The seats were packed full in the historic Tift Theatre, Sunday afternoon. The University of Georgia Symphony Orchestra performed for ABAC students and staff. As well as, scholarship donators and others around Tifton.

     The Orchestra performed three songs. The first was, “Ma Mre l’Oye, cinq pieces enfantines” a French piece by Maurice Ravel which means, “My Mother Goose, Five Pieces for Children.”

     The piece was conducted by Assistant Conductor, Jean Gomez. It is very reminiscent of Antonio Vivaldi’s “The Four Seasons.” The way “My Mother Goose” moves through its movements. It begins with a soft fairy tale like sound. The flute and the harp slowly introducing themselves until they are slowly joined by the orchestra. The piece is meant to describe a story of a princess much like Disney’s “Beauty and the Beast” based on the original French tale. It all culminates in a peaceful and heartwarming sound described by the composer as, “Building a happy ending, the music drives to a grand fanfare glorifying all that is good and beautiful.

      The second piece was conducted by UGA Symphony Conductor, Mark Cedel. The piece entitled, “Symphonic Dances from West Side Story” by Leonard Bernstein is a direct adaptation from the successful 1957 play, West Side Story. Bernstein took heed from fans that his music is put for orchestration. The music had the ability to grow, like a classical symphony. It moved through basic themes into a variety of moods that fit the different ideas of the play.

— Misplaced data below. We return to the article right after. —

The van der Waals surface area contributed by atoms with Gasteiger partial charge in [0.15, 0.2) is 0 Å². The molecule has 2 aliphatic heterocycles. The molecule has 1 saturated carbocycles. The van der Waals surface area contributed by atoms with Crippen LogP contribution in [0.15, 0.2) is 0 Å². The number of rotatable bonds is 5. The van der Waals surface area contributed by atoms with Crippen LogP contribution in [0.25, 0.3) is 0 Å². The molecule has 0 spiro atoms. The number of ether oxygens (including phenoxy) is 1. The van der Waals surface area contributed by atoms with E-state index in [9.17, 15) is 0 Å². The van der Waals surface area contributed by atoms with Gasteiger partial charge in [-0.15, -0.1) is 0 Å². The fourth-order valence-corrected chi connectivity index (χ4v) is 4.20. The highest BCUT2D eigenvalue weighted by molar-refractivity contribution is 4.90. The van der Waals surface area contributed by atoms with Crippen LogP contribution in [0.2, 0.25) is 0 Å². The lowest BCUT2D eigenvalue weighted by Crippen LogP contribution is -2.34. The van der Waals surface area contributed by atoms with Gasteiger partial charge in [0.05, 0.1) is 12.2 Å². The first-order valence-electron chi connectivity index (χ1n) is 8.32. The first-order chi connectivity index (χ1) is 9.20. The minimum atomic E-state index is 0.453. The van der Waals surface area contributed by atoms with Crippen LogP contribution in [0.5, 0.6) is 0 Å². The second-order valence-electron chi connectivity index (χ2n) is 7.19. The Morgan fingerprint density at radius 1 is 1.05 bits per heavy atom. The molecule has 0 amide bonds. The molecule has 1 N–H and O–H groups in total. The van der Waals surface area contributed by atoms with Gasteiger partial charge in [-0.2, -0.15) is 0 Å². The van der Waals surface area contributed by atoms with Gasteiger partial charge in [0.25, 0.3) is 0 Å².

The piece includes five movements, it begins with a tense scene describing the feud between the Jets and the Sharks. It moves from their peaceful reckoning, a soft and delicate tone. To the gang’s feud being relit depicted as a giant battle of dueling string within the orchestra. The piece ends in a mournful tone as it depicts the death of the main character, Tony dying in his lover, Maria’s arms. The piece included a solo by principal chair cello, Andrew William Reynish to depict Tony’s last few moments.

     After a thirty-minute intermission, the orchestra prepared for its final piece. Cedel ended the intermission by thanking all those who came out and taking his place on the stand. The final piece was Symphony No. in C minor, Op. 67 by Ludwig Van Beethoven. This is regarded as the composer’s greatest musical achievement. The piece includes four movements, three of which include “Allegro” which means fast.

     The piece requires a tremendous amount of dexterity to perform well and the orchestra is no exception. The piece is thought to describe the composer’s own loss of hearing. The performance of the piece is both amorous and powerful. The orchestra perfectly captured the transitions from minor to major, from darkness to light, from conflict to resolution the piece personifies. The piece even demanded an intense solo performed beautifully by concertmaster and first violin, Fei tong.

      The orchestra did a fantastic job with all their pieces. Each one was beautiful and wonderful to hear. The event was part of ABAC’s Performing Art’s Series. Future events include Hispanic Heritage Day Celebration and All That Jazz. For more information on events and how to get a free student ticket contact Band Director Johnny Folsom or Choir Director, Dr. Susan Roe.

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